What Is the Difference between Fillings, Inlays and Onlays
All three aim at filling gaps and holes in, on, or between your teeth. And all are used to restore their strength and functionality.
But that’s how far the similarities go. It’s certainly not a case of “one size fits all”. There’s two big difference, and that is in the type and size of dental problem they can handle, and how effective they are in getting their job done.
Fillings: Very few of us don’t have at least one filling. It’s probably the first thing we associate with visiting the dentist. And if a cavity in our tooth starts sending lightning strikes of pain through our tooth when we chew or bite into our food, we can’t get to the dentist fast enough.
As long as the cavity isn’t too large, a standard filling is probably the best, quickest and easiest way to fill it. It will take just one visit, and once it is done, you probably won’t even notice that it’s there if your dentist used a resin-based composite. This composite of glass and plastic provides a natural-looking solution. Not only is it colored to match your teeth, but it can be molded to fit in well with the tooth’s structure.
Inlays and Onlays: If your tooth is more severely damaged, or in a place which is hard to treat, inlays and onlays are the best option. As their names suggest, inlays are used for repair work in the hollower section of the chewing surface between the sharper cusps. Onlays deal with larger and wider areas, often covering the entire top surface (and spilling over if necessary) when used to repair damaged cusps.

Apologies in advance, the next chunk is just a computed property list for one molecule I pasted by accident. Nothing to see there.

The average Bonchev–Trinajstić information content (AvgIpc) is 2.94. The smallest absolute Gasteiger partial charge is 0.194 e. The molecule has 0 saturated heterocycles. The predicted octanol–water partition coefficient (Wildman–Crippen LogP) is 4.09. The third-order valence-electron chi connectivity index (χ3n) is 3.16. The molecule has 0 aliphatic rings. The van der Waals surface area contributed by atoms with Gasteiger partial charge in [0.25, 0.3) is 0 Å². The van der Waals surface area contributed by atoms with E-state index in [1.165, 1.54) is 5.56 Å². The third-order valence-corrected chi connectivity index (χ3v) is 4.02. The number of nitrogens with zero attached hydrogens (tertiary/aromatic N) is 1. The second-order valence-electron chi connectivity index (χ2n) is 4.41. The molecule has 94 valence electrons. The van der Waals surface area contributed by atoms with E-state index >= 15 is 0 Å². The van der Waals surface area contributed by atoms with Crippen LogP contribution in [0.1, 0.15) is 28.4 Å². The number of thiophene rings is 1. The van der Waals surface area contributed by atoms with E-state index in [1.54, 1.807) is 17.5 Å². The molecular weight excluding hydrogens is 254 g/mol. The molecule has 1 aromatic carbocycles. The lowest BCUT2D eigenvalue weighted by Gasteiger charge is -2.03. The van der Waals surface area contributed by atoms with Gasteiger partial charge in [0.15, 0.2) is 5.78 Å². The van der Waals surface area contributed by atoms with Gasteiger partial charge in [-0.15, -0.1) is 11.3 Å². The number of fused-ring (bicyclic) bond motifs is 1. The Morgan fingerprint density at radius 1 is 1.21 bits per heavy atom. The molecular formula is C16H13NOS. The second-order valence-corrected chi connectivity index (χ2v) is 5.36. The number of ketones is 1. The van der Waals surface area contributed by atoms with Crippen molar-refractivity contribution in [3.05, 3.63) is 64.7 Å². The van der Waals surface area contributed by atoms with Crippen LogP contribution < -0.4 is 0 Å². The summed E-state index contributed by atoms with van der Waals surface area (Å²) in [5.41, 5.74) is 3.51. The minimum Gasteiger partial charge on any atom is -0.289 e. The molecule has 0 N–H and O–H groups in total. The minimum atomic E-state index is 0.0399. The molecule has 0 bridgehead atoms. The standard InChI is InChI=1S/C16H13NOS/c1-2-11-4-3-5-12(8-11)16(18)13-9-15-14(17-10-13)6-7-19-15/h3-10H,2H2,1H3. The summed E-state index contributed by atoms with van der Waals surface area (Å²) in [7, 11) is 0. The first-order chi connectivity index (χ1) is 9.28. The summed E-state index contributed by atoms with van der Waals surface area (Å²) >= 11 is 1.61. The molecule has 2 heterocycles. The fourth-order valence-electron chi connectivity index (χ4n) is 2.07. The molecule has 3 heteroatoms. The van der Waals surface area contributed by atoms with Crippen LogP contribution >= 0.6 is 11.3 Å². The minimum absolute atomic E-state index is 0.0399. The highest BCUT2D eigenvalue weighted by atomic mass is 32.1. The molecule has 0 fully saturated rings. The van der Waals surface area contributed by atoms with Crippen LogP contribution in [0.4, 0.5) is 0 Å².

Made of gold, porcelain or resin composites, onlays and inlays are considerably stronger than ordinary fillings. They fit better and are more effective in sealing the tooth against bacteria. They also last longer, are easier to clean, and less likely to stain than standard fillings. And, unlike the crowns used to repair more serious damage to the biting surface and cusps, onlays and inlays have less impact on the healthy part of the tooth during preparation for fitting.
When it comes to aesthetics, gold onlays, the strongest and most likely to last even longer, are usually used on back teeth, while porcelain is chosen for those teeth that are visible when you smile.
Fitting Inlays and Onlays
Fitting inlays and onlays is not handled in one visit like a standard filling as they are not made while you wait like standard fillings. An impression of your tooth is instead sent to a remote laboratory, where the permanent solution is made. While awaiting delivery of the finished item, you may need a temporary filling. This will be removed during a later dental visit, once the completed inlay or onlay is ready for bonding and fitting.
When you need work done on your teeth, ask your dentist for advice on the best option for you, taking into account the effectiveness and longevity of each option as well as the aesthetics.